Bar jack, Carbonero, Cojinua, Red jack, Blue-striped cavalla

or Passing jack

Maximum length: 60 cm

Depth: 0 - 20 m

Bright blue and black stripe running down the back to the lower caudal fin.

Silvery body, but can turn completely black in colour, especially when foraging.

This species can be found in small groups up to large shoals.

Not shy, likes to approach divers, probably attracted by the air bubbles.

Photos 1 - 3 Johnny: Bonaire Caribbean

Decapterus macarellus

Mackerel scad or Speedo

 Maximum length: 30 cm

Depth: 0 - 40 m

Black spot on the gill cover.

The body is silver and reflective.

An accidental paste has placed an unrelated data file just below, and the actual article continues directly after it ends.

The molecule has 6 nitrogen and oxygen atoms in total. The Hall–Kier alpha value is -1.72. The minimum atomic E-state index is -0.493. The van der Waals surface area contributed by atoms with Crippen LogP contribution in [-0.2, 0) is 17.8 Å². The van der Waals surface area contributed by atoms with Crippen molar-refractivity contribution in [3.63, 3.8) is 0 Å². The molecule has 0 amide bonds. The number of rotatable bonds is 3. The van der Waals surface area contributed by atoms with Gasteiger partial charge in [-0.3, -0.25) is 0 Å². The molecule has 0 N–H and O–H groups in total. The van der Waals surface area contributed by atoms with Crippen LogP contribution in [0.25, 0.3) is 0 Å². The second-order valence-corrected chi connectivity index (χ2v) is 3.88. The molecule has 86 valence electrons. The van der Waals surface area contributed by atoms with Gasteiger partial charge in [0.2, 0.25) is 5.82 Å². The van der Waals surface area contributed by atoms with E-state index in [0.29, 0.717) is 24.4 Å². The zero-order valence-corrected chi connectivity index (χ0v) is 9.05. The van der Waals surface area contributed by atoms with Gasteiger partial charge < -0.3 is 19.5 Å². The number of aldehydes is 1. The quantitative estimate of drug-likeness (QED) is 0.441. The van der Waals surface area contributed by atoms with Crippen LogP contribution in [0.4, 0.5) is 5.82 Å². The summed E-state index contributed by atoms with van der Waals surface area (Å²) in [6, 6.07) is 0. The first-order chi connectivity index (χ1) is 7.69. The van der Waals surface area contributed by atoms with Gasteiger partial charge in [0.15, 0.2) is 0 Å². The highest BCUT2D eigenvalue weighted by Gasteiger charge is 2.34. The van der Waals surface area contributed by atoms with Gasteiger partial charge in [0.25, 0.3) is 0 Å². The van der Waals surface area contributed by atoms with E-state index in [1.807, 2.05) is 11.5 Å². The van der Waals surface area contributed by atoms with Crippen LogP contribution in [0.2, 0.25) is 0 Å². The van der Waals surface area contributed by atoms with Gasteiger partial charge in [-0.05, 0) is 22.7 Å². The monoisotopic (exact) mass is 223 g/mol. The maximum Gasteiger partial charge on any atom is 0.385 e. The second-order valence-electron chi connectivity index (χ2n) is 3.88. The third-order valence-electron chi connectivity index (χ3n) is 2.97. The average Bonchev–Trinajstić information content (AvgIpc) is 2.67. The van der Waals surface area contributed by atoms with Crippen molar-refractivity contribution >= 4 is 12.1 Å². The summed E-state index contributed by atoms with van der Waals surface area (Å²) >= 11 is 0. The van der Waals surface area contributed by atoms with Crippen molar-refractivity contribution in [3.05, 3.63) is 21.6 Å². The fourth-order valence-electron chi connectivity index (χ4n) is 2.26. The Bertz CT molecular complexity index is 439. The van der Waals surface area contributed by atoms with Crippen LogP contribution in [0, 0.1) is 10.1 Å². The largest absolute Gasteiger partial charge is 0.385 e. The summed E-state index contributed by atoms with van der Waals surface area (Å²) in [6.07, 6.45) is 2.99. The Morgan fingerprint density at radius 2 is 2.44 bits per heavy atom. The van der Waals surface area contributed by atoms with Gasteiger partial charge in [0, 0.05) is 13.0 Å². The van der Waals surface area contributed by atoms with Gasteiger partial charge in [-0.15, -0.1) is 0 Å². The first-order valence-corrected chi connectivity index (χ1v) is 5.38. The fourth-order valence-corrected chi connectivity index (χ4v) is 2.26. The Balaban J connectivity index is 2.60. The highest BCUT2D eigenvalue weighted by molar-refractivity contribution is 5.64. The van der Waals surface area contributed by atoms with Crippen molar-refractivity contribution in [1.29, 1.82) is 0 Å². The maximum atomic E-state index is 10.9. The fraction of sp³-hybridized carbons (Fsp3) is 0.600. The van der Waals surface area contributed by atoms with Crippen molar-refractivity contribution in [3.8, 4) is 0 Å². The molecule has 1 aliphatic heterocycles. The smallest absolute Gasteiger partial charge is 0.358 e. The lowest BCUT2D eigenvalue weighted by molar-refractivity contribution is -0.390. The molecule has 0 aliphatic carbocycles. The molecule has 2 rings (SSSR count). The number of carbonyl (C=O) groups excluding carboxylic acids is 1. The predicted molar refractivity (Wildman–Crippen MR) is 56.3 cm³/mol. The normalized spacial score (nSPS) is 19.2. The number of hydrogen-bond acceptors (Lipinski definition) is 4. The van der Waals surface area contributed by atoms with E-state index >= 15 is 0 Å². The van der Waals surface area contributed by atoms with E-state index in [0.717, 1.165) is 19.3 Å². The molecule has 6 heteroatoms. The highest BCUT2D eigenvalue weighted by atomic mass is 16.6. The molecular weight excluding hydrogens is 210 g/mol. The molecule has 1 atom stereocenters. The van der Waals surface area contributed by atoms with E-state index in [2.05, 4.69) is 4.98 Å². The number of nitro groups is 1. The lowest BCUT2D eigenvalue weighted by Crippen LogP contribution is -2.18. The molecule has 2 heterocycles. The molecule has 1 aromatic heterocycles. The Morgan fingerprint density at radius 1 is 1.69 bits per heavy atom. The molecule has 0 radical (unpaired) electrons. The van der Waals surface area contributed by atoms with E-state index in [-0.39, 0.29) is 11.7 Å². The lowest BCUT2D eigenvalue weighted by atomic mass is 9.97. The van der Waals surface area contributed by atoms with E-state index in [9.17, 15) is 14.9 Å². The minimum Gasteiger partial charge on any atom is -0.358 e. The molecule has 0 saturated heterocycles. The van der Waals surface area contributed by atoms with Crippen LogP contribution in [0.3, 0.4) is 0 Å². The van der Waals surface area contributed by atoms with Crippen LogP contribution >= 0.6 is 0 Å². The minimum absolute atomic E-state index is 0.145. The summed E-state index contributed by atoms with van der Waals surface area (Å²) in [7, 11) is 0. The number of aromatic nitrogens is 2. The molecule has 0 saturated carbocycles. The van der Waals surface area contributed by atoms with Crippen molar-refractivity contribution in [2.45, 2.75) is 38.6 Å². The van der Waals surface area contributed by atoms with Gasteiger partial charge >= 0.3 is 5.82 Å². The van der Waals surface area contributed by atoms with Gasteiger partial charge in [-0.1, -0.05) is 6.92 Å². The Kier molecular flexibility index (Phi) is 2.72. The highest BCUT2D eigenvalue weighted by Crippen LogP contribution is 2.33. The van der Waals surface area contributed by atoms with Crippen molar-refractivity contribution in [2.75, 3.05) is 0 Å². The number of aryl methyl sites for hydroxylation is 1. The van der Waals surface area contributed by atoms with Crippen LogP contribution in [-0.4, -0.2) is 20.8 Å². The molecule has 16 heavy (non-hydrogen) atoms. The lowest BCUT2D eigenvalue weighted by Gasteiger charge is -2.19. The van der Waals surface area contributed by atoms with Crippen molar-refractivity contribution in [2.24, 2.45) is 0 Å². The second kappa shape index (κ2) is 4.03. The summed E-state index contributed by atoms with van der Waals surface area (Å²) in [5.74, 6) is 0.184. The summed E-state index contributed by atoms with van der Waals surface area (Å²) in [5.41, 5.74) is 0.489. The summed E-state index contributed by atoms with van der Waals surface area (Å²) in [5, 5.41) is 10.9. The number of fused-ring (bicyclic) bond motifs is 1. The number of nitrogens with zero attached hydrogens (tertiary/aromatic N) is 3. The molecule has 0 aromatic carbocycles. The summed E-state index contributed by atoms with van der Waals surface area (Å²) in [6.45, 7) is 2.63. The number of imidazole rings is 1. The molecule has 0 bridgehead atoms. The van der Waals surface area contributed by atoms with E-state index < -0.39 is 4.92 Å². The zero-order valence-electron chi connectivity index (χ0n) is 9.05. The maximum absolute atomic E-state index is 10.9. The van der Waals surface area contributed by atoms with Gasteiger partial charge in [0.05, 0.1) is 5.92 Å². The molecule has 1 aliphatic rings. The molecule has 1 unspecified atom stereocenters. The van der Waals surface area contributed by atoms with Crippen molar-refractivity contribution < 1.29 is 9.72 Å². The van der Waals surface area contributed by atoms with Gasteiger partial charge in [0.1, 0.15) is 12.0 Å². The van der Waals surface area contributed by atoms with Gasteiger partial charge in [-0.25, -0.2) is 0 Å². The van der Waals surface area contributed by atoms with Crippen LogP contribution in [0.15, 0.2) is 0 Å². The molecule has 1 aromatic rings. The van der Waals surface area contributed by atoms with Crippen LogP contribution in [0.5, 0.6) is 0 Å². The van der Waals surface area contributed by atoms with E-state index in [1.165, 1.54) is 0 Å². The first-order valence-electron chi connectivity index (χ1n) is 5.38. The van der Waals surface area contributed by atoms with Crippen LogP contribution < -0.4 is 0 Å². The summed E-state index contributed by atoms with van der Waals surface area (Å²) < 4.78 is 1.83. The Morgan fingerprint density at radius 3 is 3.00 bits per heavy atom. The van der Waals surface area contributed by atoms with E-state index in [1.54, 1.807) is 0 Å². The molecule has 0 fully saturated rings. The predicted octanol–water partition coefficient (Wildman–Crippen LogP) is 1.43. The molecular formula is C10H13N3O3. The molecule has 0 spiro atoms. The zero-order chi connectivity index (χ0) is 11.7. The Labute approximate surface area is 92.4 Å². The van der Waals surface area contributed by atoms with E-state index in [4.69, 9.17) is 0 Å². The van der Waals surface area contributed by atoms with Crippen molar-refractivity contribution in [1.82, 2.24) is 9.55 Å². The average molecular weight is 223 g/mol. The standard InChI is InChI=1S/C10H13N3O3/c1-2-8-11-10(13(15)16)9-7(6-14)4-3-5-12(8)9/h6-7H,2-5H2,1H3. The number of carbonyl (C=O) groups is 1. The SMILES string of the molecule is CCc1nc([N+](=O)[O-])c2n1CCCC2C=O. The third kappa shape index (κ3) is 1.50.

Forms large schools over reefs, steep walls, in bays and shipwrecks.

Not shy, but stays at a distance; if you approach, they swim away.

Photo 1 Astrid: Bonaire Caribbean

Elagatis bipinnulata

Rainbow runner, Rainbow yellowtail, Spanish jack

or Hawaiian salmon

 Maximum length: 1.2 m

Depth: 1 - 15 m

Pelagic species, near or at the surface, over reefs.

Photo 1 Johnny: Elphinstone Egypt

Gnathanodon speciosus

Golden trevally, Golden kingfish, Banded trevally

or King trevally


Maximum length: 1.2 m

Depth: 1 - 50 m

Silvery-yellow body with a few light black stripes.

They can be seen in small schools on outer reefs and in deep lagoons.

Juveline accompany larger animals such as turtles, sharks, large groupers,

rays and, as seen here, sometimes a scuba tank for protection.

Photos 1 - 4 Johnny: Hurghada Egypt

Grammatorcynus bilineatus

Double-lined mackerel

 Maximum length: 1 m

Depth: 5 - 20 m

The second line makes a sharp curve behind the pectoral fin.

Occasionally lives on outer reefs or in the upper water area of coastal waters.